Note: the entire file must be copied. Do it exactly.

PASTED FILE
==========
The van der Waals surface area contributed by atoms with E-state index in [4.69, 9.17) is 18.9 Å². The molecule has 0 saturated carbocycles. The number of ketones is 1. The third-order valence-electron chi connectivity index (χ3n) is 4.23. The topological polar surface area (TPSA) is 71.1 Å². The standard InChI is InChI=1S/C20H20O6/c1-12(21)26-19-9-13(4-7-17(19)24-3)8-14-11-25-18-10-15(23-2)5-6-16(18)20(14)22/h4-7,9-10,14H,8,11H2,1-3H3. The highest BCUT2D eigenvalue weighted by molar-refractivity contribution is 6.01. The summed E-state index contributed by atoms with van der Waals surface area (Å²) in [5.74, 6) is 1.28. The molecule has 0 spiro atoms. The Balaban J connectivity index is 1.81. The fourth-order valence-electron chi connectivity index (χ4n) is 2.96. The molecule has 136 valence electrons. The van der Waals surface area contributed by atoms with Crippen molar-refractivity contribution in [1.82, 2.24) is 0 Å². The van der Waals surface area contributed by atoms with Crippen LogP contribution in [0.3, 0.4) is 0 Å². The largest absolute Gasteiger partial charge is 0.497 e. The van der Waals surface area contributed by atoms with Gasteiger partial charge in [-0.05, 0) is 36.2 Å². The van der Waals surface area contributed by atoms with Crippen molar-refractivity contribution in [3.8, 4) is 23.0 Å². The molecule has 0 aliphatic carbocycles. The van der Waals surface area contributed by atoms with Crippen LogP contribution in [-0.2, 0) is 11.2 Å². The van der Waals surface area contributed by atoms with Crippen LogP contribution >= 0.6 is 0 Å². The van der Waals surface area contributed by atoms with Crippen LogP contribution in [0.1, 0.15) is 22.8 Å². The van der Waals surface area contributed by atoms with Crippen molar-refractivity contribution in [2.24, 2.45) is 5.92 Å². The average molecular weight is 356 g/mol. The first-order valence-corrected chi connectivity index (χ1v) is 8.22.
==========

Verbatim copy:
The van der Waals surface area contributed by atoms with E-state index in [4.69, 9.17) is 18.9 Å². The molecule has 0 saturated carbocycles. The number of ketones is 1. The third-order valence-electron chi connectivity index (χ3n) is 4.23. The topological polar surface area (TPSA) is 71.1 Å². The standard InChI is InChI=1S/C20H20O6/c1-12(21)26-19-9-13(4-7-17(19)24-3)8-14-11-25-18-10-15(23-2)5-6-16(18)20(14)22/h4-7,9-10,14H,8,11H2,1-3H3. The highest BCUT2D eigenvalue weighted by molar-refractivity contribution is 6.01. The summed E-state index contributed by atoms with van der Waals surface area (Å²) in [5.74, 6) is 1.28. The molecule has 0 spiro atoms. The Balaban J connectivity index is 1.81. The fourth-order valence-electron chi connectivity index (χ4n) is 2.96. The molecule has 136 valence electrons. The van der Waals surface area contributed by atoms with Crippen molar-refractivity contribution in [1.82, 2.24) is 0 Å². The van der Waals surface area contributed by atoms with Crippen LogP contribution in [0.3, 0.4) is 0 Å². The largest absolute Gasteiger partial charge is 0.497 e. The van der Waals surface area contributed by atoms with Gasteiger partial charge in [-0.05, 0) is 36.2 Å². The van der Waals surface area contributed by atoms with Crippen molar-refractivity contribution in [3.8, 4) is 23.0 Å². The molecule has 0 aliphatic carbocycles. The van der Waals surface area contributed by atoms with Crippen LogP contribution in [-0.2, 0) is 11.2 Å². The van der Waals surface area contributed by atoms with Crippen LogP contribution >= 0.6 is 0 Å². The van der Waals surface area contributed by atoms with Crippen LogP contribution in [0.1, 0.15) is 22.8 Å². The van der Waals surface area contributed by atoms with Crippen molar-refractivity contribution in [2.24, 2.45) is 5.92 Å². The average molecular weight is 356 g/mol. The first-order valence-corrected chi connectivity index (χ1v) is 8.22.